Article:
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Corrections Corporation of America Message Board

  • oystergrouch oystergrouch Oct 31, 2004 10:13 AM Flag

    Future of CXW

    As usual, the general's research is very thorough and I thank him for it. But, instead of restricting ourselves to looking only at price action, consider the big picture, especially demographics. Then, ask yourselves three questions.
    1. As our population continues to grow, do you think the number of criminals will increase?
    2. If you believe the criminal population will increase, then, where will the convicted people be housed?
    3. Do you believe management at CXW is doing a good job?
    IMHO the answers are obvious. CXW is a long term hold.....if ever there was one.

    SortNewest  |  Oldest  |  Most Replied Expand all replies
    • You are welcome, oystergrouch.

      << As our population continues to grow, do you think the number of criminals will increase? >>

      The growth of the population COULD become independent of an incease in the number of criminals.

      If, for example, people were living longer (decline in the deathrate) while the domestic birthrate sharply declined (it has been declining moderately up until 1996 and since then, it's been relatively static), you could see an increase in the population while the actual numbers of newborns remained static or even dropped.

      Crimes are predominantly committed by the younger demographics rather than seniors. And, as we all know, the nation is "aging" and should continue to do so for the foreseeable future.

      So an increase in the nation's population doesn't necessarily translate into an increase in the criminal-age segment of that population.

      • 3 Replies to GenJackripper
      • Interesting and perceptive comment on age related demographics. I agree with you that it is the people under 30 who commit the largest number of crimes. But, even though our population is aging, overall,........just now the echo boomers, kids and grandkids of the boomers, is the largest population segment and the largest of that segment are 25 and under. I just read that when I was studying an investment in a beer company. This age group is their target.
        Add to that, the tendency to hand out longer sentences........especially for pedophiles, and I think demand might far outpace supply for years to come. (There seems to be an INCREDIBLE number of pedophiles)
        The results of the election seem to favor a more strict penal system. We will probably get some more conservative Supreme Court judges and California would not back down at all on the 3 strikes law (much to my surprise).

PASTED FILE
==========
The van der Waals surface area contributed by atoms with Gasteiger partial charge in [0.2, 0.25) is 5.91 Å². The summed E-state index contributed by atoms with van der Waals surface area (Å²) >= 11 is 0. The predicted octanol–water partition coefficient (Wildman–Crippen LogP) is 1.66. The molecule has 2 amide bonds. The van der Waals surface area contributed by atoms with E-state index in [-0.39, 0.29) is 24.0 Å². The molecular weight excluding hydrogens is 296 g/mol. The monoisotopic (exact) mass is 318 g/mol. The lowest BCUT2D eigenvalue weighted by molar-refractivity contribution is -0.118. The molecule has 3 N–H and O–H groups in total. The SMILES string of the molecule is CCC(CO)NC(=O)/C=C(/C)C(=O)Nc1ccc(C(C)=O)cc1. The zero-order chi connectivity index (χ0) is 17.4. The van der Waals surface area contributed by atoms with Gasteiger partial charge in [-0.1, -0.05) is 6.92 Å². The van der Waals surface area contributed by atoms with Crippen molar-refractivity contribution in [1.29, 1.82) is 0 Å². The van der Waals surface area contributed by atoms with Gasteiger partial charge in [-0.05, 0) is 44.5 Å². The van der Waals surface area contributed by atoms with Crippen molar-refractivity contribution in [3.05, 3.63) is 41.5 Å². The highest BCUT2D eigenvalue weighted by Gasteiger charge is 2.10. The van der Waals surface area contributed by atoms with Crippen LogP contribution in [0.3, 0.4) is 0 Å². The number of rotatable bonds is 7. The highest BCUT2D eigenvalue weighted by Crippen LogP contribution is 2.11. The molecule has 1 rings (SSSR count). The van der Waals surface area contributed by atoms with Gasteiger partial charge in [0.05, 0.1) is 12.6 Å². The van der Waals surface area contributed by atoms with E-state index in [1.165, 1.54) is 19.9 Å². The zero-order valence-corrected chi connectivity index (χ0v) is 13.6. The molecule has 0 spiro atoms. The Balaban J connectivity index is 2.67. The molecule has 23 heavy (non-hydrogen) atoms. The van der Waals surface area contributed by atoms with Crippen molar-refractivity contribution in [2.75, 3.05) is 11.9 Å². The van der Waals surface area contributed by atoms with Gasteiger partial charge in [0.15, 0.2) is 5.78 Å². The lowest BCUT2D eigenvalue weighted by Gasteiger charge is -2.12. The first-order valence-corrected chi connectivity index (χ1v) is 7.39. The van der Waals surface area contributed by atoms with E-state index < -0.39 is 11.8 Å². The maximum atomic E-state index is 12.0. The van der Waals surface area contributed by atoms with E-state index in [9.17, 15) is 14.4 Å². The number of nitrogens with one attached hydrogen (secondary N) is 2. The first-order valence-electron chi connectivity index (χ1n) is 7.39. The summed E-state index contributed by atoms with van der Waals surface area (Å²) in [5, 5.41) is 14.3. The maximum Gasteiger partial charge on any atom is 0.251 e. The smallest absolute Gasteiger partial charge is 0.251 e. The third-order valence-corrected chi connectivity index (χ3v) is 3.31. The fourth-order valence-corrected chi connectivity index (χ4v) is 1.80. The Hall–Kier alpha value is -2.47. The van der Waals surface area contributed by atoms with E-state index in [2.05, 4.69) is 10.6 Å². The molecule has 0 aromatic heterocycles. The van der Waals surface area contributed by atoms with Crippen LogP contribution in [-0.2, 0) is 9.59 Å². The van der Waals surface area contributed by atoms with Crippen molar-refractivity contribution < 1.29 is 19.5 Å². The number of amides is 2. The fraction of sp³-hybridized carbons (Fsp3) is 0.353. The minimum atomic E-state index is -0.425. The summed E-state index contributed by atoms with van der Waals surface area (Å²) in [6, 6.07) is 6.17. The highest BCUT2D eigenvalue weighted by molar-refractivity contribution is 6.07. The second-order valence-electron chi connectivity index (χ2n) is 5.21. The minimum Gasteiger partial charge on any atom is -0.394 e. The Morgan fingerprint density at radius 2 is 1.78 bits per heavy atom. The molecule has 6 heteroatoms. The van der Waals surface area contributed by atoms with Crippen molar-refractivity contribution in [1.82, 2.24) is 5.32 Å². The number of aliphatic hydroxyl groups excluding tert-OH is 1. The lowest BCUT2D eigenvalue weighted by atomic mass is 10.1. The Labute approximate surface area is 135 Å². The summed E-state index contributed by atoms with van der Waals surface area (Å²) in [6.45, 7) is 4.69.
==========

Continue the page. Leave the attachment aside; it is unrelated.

• "So an increase in the nation's population doesn't necessarily translate into an increase in the criminal-age segment of that population. "

        An examination of CXW's table of Demographic Projections in their CC of Oct. 6, 2004 shows a steady increase of 18-24 year olds from now to as far as the eye can see. This is the group that corresponds most directly with the rate of incarceration.

      • There are other factors at work here too that are only, maybe, tangentially related to population growth, such as the illegitimacy rate. I read a study years ago that said that all other things being equal, the most accurate predictor of whether you would end up in prison was whether your momma was married to your daddy when you were born.

        Last I looked, the illegitimacy rate was declining, which of course is good for society. I wish I could find the link, but I can't remember where I found it, so if someone finds some data that disproves what I'm posting, I won't argue.

        The other thing I'd pay a lot of attention to is state and federal budgets. Deficits and shortfalls force government to be innovative whether they want to be or not. The budget surpluses of the 1990's, combined with of course all the other stuff, really hurt CCA. Governments went right back to doing what they were doing, corrections-wise, before CCA (and the industry) was created.

        In fact, in Florida one county used their budget surplus to buy back a jail that CCA had built for them and was preparing to open. There was no logical reason for them to do this, no indication they would save money by doing it, but they did anyway. Why? Because they wanted to go back to the way things were.

        The one problem I see for CCA, and the industry as a whole, is that they have a reluctant customer. It's hard to grow when even your customers who like you are only using you because they absolutely have to, and as soon as they can get away from you, they will.

 
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